"Context and Meaning in Proverbs 25-27," SBLDS 96 (Atlanta: Scholars Press, 1988).
For Proverbs II, O. Ploger, "Zur Auslegung der Sentenzensammlungen des Proverbia-
buches," Probleme biblischer Theologie, ed. H. W. Wolff (Munich: C. Kaiser, 1971)
402-16. R. N. Whybray, "Yahweh-sayings and their Contexts in Proverbs 10, 1-22,16,"
La Sagesse de l'Ancien Testament, ed. M. Gilbert (Gembloux: Leuven University, 1979)
153-65. H. J. Hermisson, Studien zur israelitischen Spruchweisheit, WMANT 28
(Neukirchen-Vluyn: Neukirchener, 1968) 171-83. In Sumerian proverbial collections B.
Alster, Studies in Sumerian Proverbs (Copenhagen: Akademish Fo.rlag, 1974) 14; J. M.
Lindenberger, The Aramaic Proverbs of Ahiqar (
1983) 21. In modern international collections M. Kuusi gives seven methods by which
international proverbial collections are ordered ("Towards an International Type-System
of Proverbs," Proverbium 19  698-71). James Crenshaw's classic study "Prole-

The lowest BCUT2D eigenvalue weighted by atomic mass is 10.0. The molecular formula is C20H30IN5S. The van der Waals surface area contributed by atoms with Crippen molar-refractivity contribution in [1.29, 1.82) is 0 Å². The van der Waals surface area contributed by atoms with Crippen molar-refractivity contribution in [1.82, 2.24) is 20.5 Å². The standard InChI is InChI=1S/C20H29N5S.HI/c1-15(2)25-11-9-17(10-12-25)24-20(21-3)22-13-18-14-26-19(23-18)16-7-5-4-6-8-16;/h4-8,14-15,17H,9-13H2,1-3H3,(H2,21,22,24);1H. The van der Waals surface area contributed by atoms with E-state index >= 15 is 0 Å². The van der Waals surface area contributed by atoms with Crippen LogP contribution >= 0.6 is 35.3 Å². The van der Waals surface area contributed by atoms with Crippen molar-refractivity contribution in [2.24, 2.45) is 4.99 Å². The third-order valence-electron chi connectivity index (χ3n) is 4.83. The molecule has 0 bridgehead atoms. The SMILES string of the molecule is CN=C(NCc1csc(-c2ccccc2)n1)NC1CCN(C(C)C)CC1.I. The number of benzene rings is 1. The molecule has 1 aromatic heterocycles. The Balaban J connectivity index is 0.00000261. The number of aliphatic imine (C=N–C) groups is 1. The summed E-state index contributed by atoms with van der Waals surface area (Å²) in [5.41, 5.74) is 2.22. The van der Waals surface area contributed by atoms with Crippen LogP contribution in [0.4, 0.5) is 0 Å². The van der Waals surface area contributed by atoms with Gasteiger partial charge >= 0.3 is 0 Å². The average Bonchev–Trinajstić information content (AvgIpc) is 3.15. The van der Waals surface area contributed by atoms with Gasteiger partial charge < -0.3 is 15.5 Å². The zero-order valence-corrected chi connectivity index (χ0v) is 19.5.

gomena" in Studies in Ancient Israelite Wisdom (NY: KTAV, 1976) 14. Crenshaw has a
list of seven structuring principles which he has observed: "a common letter (Pr. 11:9-
12b; 20:7-9; 24-26); the same introductory word (Pr. 15:13-14, 16-17); the same idea (Pr.
16); the use of an acrostic (Pr. 31:10-31); paradoxical unity (Pr. 26:4-5); and numbers
(Pr. 30:24-28). Thematic units characterize later proverbs (Pr. 1-9) and Sirach. . . ." Cf.
also R. E. Murphy's excellent synthesis: Wisdom Literature: Job, Proverbs, Ruth,
Canticles, Ecclesiastes, and Esther (Grand Rapids: Eerdmans, 1981) 68. T. A. Hilde-
brandt, "Proverbial Pairs: Compositional Units in Proverbs 10-29," JBL 107.2 (June 11
5Cf. Steven Perry ("Structural patterns m Proverbs 10:1-22:16: A study m biblical
Hebrew stylistics," Ph.D. diss.,